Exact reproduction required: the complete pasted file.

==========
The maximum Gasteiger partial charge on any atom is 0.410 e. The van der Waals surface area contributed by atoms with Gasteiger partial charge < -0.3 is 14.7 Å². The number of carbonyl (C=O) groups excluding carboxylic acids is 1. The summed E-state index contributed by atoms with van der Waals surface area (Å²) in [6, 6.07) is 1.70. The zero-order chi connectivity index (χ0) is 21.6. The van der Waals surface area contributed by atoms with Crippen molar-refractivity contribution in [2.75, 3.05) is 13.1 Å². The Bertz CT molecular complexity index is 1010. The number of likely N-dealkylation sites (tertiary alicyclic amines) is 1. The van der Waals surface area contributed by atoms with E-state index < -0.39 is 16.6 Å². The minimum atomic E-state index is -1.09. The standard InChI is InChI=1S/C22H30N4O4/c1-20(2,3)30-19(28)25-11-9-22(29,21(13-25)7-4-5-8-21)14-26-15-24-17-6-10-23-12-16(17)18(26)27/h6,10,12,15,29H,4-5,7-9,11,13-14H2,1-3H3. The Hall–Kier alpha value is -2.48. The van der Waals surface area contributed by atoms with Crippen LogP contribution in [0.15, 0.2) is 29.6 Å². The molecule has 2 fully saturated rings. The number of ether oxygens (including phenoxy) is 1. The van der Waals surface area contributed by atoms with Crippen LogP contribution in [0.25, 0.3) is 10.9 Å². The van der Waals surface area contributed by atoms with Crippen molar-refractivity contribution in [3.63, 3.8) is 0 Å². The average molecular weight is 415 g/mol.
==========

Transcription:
The maximum Gasteiger partial charge on any atom is 0.410 e. The van der Waals surface area contributed by atoms with Gasteiger partial charge < -0.3 is 14.7 Å². The number of carbonyl (C=O) groups excluding carboxylic acids is 1. The summed E-state index contributed by atoms with van der Waals surface area (Å²) in [6, 6.07) is 1.70. The zero-order chi connectivity index (χ0) is 21.6. The van der Waals surface area contributed by atoms with Crippen molar-refractivity contribution in [2.75, 3.05) is 13.1 Å². The Bertz CT molecular complexity index is 1010. The number of likely N-dealkylation sites (tertiary alicyclic amines) is 1. The van der Waals surface area contributed by atoms with E-state index < -0.39 is 16.6 Å². The minimum atomic E-state index is -1.09. The standard InChI is InChI=1S/C22H30N4O4/c1-20(2,3)30-19(28)25-11-9-22(29,21(13-25)7-4-5-8-21)14-26-15-24-17-6-10-23-12-16(17)18(26)27/h6,10,12,15,29H,4-5,7-9,11,13-14H2,1-3H3. The Hall–Kier alpha value is -2.48. The van der Waals surface area contributed by atoms with Crippen LogP contribution in [0.15, 0.2) is 29.6 Å². The molecule has 2 fully saturated rings. The number of ether oxygens (including phenoxy) is 1. The van der Waals surface area contributed by atoms with Crippen LogP contribution in [0.25, 0.3) is 10.9 Å². The van der Waals surface area contributed by atoms with Crippen molar-refractivity contribution in [3.63, 3.8) is 0 Å². The average molecular weight is 415 g/mol.